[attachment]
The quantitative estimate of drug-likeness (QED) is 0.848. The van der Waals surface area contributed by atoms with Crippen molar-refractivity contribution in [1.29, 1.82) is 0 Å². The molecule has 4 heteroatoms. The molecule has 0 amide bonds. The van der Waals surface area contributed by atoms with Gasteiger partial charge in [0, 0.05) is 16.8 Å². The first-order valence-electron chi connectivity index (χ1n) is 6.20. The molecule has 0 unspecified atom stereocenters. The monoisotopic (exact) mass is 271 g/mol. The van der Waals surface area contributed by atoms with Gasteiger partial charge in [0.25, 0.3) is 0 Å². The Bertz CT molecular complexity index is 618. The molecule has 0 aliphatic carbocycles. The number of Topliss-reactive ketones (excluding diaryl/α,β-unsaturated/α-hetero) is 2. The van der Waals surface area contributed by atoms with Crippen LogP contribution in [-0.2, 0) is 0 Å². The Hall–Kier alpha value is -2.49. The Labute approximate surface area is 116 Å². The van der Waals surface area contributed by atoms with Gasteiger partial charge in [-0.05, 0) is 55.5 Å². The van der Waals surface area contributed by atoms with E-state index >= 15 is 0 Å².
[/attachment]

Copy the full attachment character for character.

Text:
The quantitative estimate of drug-likeness (QED) is 0.848. The van der Waals surface area contributed by atoms with Crippen molar-refractivity contribution in [1.29, 1.82) is 0 Å². The molecule has 4 heteroatoms. The molecule has 0 amide bonds. The van der Waals surface area contributed by atoms with Gasteiger partial charge in [0, 0.05) is 16.8 Å². The first-order valence-electron chi connectivity index (χ1n) is 6.20. The molecule has 0 unspecified atom stereocenters. The monoisotopic (exact) mass is 271 g/mol. The van der Waals surface area contributed by atoms with Gasteiger partial charge in [0.25, 0.3) is 0 Å². The Bertz CT molecular complexity index is 618. The molecule has 0 aliphatic carbocycles. The number of Topliss-reactive ketones (excluding diaryl/α,β-unsaturated/α-hetero) is 2. The van der Waals surface area contributed by atoms with Crippen LogP contribution in [-0.2, 0) is 0 Å². The Hall–Kier alpha value is -2.49. The Labute approximate surface area is 116 Å². The van der Waals surface area contributed by atoms with Gasteiger partial charge in [-0.05, 0) is 55.5 Å². The van der Waals surface area contributed by atoms with E-state index >= 15 is 0 Å².